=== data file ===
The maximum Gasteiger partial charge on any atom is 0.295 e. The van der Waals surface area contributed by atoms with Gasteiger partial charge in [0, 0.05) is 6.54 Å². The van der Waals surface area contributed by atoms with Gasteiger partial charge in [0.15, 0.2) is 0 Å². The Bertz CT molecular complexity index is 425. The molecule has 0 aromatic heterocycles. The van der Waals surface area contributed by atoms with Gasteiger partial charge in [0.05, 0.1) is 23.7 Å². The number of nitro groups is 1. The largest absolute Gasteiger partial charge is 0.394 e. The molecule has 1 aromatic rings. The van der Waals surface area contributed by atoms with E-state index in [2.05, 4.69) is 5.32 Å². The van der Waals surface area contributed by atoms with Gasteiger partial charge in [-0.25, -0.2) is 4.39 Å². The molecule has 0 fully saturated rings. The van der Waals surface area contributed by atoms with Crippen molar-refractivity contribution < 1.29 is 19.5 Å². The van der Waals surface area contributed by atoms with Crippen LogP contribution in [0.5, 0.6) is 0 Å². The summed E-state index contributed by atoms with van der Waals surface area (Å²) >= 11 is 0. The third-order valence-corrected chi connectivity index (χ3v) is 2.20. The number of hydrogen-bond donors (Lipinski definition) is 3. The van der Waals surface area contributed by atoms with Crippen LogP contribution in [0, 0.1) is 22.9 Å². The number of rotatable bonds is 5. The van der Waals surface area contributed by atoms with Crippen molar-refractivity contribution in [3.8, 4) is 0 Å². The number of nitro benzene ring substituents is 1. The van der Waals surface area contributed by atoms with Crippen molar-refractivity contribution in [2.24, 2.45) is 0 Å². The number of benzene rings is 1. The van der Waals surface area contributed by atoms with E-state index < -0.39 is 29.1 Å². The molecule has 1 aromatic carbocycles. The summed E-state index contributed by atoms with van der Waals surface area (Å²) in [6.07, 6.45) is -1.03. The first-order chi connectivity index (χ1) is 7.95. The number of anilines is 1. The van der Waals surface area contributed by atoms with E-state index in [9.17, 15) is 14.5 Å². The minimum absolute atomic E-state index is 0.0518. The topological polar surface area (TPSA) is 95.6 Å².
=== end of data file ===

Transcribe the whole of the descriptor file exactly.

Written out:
The maximum Gasteiger partial charge on any atom is 0.295 e. The van der Waals surface area contributed by atoms with Gasteiger partial charge in [0, 0.05) is 6.54 Å². The van der Waals surface area contributed by atoms with Gasteiger partial charge in [0.15, 0.2) is 0 Å². The Bertz CT molecular complexity index is 425. The molecule has 0 aromatic heterocycles. The van der Waals surface area contributed by atoms with Gasteiger partial charge in [0.05, 0.1) is 23.7 Å². The number of nitro groups is 1. The largest absolute Gasteiger partial charge is 0.394 e. The molecule has 1 aromatic rings. The van der Waals surface area contributed by atoms with E-state index in [2.05, 4.69) is 5.32 Å². The van der Waals surface area contributed by atoms with Gasteiger partial charge in [-0.25, -0.2) is 4.39 Å². The molecule has 0 fully saturated rings. The van der Waals surface area contributed by atoms with Crippen molar-refractivity contribution < 1.29 is 19.5 Å². The van der Waals surface area contributed by atoms with Crippen LogP contribution in [0.5, 0.6) is 0 Å². The summed E-state index contributed by atoms with van der Waals surface area (Å²) >= 11 is 0. The third-order valence-corrected chi connectivity index (χ3v) is 2.20. The number of hydrogen-bond donors (Lipinski definition) is 3. The van der Waals surface area contributed by atoms with Crippen LogP contribution in [0, 0.1) is 22.9 Å². The number of rotatable bonds is 5. The van der Waals surface area contributed by atoms with Crippen molar-refractivity contribution in [3.8, 4) is 0 Å². The number of nitro benzene ring substituents is 1. The van der Waals surface area contributed by atoms with Crippen molar-refractivity contribution in [2.24, 2.45) is 0 Å². The number of benzene rings is 1. The van der Waals surface area contributed by atoms with E-state index < -0.39 is 29.1 Å². The molecule has 1 aromatic carbocycles. The summed E-state index contributed by atoms with van der Waals surface area (Å²) in [6.07, 6.45) is -1.03. The first-order chi connectivity index (χ1) is 7.95. The number of anilines is 1. The van der Waals surface area contributed by atoms with E-state index in [9.17, 15) is 14.5 Å². The minimum absolute atomic E-state index is 0.0518. The topological polar surface area (TPSA) is 95.6 Å².